The South Africans, who lead the World Rugby Sevens Series, will have to overcome the always powerful New Zealand. In 2018 the New Zealanders sealed a memorable double gold — with the women’s side winning the inaugural tournament.

South Africa’s women face an uphill battle for a medal, with Australia and New Zealand leading predictions for podium finishes. However, the experience will be invaluable for Team SA — who so far haven’t played nearly as much international rugby as the other nations’ women.

The South African men are in Pool B, alongside Scotland, Tonga and Malaysia, for the tournament — which is to be played from 29 to 31 July. SA’s women are grouped with Australia, Fiji and Scotland.

Cricket

South Africa’s women cricketers are still reeling from the shock retirement of belligerent batter Lizelle Lee.

However, the team — which is currently playing against fellow Group B side England in a T20 series — is not letting the sudden loss of one of their best willow-wielders bother them.

“I try to stay away from everything. The off-field stuff has nothing to do with the players individually,” said stand-in skipper Suné Luus, who has had the armband since the long-term injury to regular skipper Dané van Niekerk.

“Everyone is trying to stay in their lane, have a positive mindset and focus on cricket.”

The team, knocked out in the semifinals of the 2022 50-over World Cup by the English, kick off their medal quest at the inaugural 20-over tournament with a clash against New Zealand on 30 July. England follow, with Sri Lanka the final group opponent for coach Hilton Moreeng’s charges.

The top two countries from the group will progress to the semifinals. Group A consists of Australia, India, Pakistan and Barbados.

Though it’s the first time women’s cricket has featured at the Commonwealth Games, the men played the 50-over format at the 1998 games — and won gold. It was the last time the sport featured at the games.

Netball

Team SA’s netballers, captained by experienced Bongi Msomi, have a strong squad of 12 with key members being Phumza Maweni and Lenize Potgieter.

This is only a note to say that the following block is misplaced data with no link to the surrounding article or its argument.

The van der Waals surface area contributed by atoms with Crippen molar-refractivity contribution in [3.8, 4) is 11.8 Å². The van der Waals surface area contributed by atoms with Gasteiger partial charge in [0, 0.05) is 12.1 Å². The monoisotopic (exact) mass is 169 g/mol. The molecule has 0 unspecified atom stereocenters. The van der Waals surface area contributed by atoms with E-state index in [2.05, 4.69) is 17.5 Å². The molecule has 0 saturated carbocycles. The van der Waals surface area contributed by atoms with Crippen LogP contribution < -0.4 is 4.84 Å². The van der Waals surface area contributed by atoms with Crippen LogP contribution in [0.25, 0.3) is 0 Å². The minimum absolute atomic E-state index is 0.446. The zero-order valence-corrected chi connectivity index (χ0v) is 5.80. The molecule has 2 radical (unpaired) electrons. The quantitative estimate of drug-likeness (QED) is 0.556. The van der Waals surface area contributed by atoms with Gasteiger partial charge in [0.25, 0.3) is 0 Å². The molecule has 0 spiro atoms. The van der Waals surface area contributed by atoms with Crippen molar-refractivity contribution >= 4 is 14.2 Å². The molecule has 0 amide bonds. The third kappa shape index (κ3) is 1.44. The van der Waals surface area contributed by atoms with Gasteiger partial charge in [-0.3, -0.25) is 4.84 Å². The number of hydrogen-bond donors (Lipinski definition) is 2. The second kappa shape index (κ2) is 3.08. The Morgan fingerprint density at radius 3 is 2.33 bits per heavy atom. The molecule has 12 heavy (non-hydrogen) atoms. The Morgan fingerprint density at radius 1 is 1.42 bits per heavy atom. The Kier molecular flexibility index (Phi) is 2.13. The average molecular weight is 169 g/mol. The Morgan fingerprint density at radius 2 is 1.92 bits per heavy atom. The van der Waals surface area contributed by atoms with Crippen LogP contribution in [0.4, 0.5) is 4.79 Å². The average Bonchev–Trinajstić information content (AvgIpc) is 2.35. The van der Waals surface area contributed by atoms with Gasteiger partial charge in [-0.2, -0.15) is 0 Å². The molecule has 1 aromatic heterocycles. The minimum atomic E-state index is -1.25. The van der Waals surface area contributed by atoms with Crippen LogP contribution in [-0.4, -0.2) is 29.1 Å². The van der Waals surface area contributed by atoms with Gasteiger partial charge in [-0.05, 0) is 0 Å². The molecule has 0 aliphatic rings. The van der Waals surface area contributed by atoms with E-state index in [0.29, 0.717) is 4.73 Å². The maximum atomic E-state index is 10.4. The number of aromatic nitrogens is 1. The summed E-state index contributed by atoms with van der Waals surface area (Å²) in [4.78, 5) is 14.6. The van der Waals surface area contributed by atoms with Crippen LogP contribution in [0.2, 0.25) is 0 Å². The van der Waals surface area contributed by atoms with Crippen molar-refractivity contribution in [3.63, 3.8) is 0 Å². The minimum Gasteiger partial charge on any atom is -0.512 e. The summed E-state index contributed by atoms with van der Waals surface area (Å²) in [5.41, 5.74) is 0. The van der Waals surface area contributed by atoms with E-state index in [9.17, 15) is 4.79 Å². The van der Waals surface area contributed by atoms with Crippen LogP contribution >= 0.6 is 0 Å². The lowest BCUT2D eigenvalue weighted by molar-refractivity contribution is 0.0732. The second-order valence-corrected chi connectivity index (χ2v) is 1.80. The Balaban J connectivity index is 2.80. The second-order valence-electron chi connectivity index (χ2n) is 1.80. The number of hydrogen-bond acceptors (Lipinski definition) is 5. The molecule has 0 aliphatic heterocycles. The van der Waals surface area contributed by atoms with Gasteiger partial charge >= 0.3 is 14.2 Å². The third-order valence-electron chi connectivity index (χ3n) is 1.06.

The Games will sharpen the team as it prepares to host the 2023 Netball World Cup. The South Africans were fourth at the 2019 World Cup and have never won it. They finished fifth at the 2018 Games.

Dorette Badenhorst’s side are in Group A in Birmingham, alongside Australia, Jamaica, Scotland, Wales and Barbados. Group B has New Zealand, England, Malawi, Uganda, Trinidad & Tobago and Northern Ireland. As with cricket, the top two sides in each group will advance to the semifinals.

Athletics

sa commonwealth medals simbine

Sprinter Akani Simbine has shown he is in great shape for a 100m medal. (Photo: EPA / Facundo Arrizabalaga)

Akani Simbine will be hopeful of a podium finish on the running track. He has recently shown he is in great shape, despite losing his 100m title to Kenyan Ferdinand Omanyala at the African Championships in May.

Simbine won the 100m at the Stockholm Diamond League in June. He was fifth at the World Championships in the US.

Simbine and Henrico Bruintjies completed a Team SA one-two at the 2018 Gold Coast Games and lead the men’s 4x100m relay team that is a medal prospect. Four years ago, they took silver. DM

This story first appeared in our weekly Daily Maverick 168 newspaper, which is available countrywide for R25.